• Scientists Discover Food Impulsivity Circuit in the Brain

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Scientists Discover Food Impulsivity Circuit in the Brain

Jan 25 2020

In a new study from the University of Georgia, a team of researchers has discovered a connection between a certain brain circuit and food impulsivity. The scientists forecast that eventually, the research could be used to develop therapeutics that address overeating and tackle the obesity crisis.

The latest data from the NHS suggests that around one in four British adults are obese. While diets are one of the best ways to shed weight, they can often be hindered by food impulsivity, which sees the brain react without considering the consequences of an action. Smell can be a big trigger, though food impulsivity can occur at any time and with no external prompts.

Brain circuit linked to chronic overeating

Now, new research from the University of Georgia has pinpointed a specific circuit in the brain linked to food impulsivity. The findings were published in the journal Nature Communications, with the team explaining how brain circuits heavily influence an individual's capacity to resist temptation and say no.

"There's underlying physiology in your brain that is regulating your capacity to say no to (impulsive eating)," says Emily Noble, lead author on the paper and assistant professor in the UGA College of Family and Consumer Sciences. "In experimental models, you can activate that circuitry and get a specific behavioural response."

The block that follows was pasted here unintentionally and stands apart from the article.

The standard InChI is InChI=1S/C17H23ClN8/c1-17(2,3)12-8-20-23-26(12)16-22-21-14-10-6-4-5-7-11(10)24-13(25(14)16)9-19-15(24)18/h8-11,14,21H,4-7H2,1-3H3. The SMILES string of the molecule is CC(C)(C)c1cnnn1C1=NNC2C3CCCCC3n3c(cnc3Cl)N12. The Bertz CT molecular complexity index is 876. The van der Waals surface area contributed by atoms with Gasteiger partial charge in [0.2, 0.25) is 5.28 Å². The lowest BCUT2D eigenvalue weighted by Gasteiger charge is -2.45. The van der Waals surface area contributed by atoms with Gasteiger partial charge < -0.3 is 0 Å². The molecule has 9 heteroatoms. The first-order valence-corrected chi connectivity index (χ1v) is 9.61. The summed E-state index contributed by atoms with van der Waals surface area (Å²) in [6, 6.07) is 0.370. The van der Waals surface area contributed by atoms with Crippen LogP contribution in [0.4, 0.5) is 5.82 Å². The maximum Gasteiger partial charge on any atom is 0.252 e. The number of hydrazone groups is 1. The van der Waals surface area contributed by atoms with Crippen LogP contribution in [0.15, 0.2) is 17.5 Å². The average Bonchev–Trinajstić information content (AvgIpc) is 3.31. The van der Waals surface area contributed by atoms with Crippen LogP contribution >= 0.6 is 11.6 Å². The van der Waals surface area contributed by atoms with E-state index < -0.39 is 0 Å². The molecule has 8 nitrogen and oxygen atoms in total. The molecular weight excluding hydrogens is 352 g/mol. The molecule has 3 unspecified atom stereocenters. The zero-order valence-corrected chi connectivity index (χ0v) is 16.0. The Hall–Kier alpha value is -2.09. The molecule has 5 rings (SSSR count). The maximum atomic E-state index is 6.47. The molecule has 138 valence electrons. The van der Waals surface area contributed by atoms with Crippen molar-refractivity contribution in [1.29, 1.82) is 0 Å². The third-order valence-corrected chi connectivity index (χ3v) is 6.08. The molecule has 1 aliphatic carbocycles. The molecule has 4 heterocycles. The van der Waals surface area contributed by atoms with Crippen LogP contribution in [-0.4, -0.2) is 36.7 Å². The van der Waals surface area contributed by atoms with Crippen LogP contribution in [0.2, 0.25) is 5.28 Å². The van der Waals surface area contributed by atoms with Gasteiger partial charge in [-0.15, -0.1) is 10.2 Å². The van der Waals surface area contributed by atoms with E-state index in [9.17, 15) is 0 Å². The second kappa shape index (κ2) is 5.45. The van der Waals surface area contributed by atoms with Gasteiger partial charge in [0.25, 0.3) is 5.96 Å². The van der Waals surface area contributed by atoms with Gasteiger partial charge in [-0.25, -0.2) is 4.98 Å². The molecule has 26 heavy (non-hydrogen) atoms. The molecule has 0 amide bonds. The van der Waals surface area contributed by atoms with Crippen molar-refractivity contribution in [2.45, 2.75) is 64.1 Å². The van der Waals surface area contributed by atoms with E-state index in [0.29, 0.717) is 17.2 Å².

Scientists prove MCH influences impulsive behaviour

To explore the connection, the team used a rat model to analyse a subset of brain cells that produce melanin concentrating hormone (MCH), a type of transmitter created in the hypothalamus region of the brain. While previous studies suggest that increasing MCH levels can heighten food consumption, this is the first study to prove that MCH also influences impulsive behaviour.

"We found that when we activate the cells in the brain that produce MCH, animals become more impulsive in their behaviour around food," says Noble.

To test the effect of MCH on impulsivity, the team trained rats to activate a lever to enjoy what Noble describes as a "delicious, high-fat, high-sugar" pellet. The rats were required to elapse 20 second intervals between activating the level and receiving another pellet. If they tried too soon, they were forced to wait another 20 seconds.

Using advanced techniques, Noble and her team activated a preidentified MCH neural pathway linking the hypothalamus to the hippocampus. The latter is associated with learning and memory retention. They discovered that while MCH didn't affect how much the animals enjoyed the pellets or how much energy they were willing to exert to receive them, the circuit did influence inhibitory control and hinder their ability to practice patience and wait 20 seconds before activating the level.

A step forward for obesity therapeutics

"Activating this specific pathway of MCH neurons increased impulsive behaviour without affecting normal eating for caloric need or motivation to consume delicious food," explains Noble. "Understanding that this circuit, which selectively affects food impulsivity, exists opens the door to the possibility that one day we might be able to develop therapeutics for overeating that help people stick to a diet without reducing normal appetite or making delicious foods less delicious."

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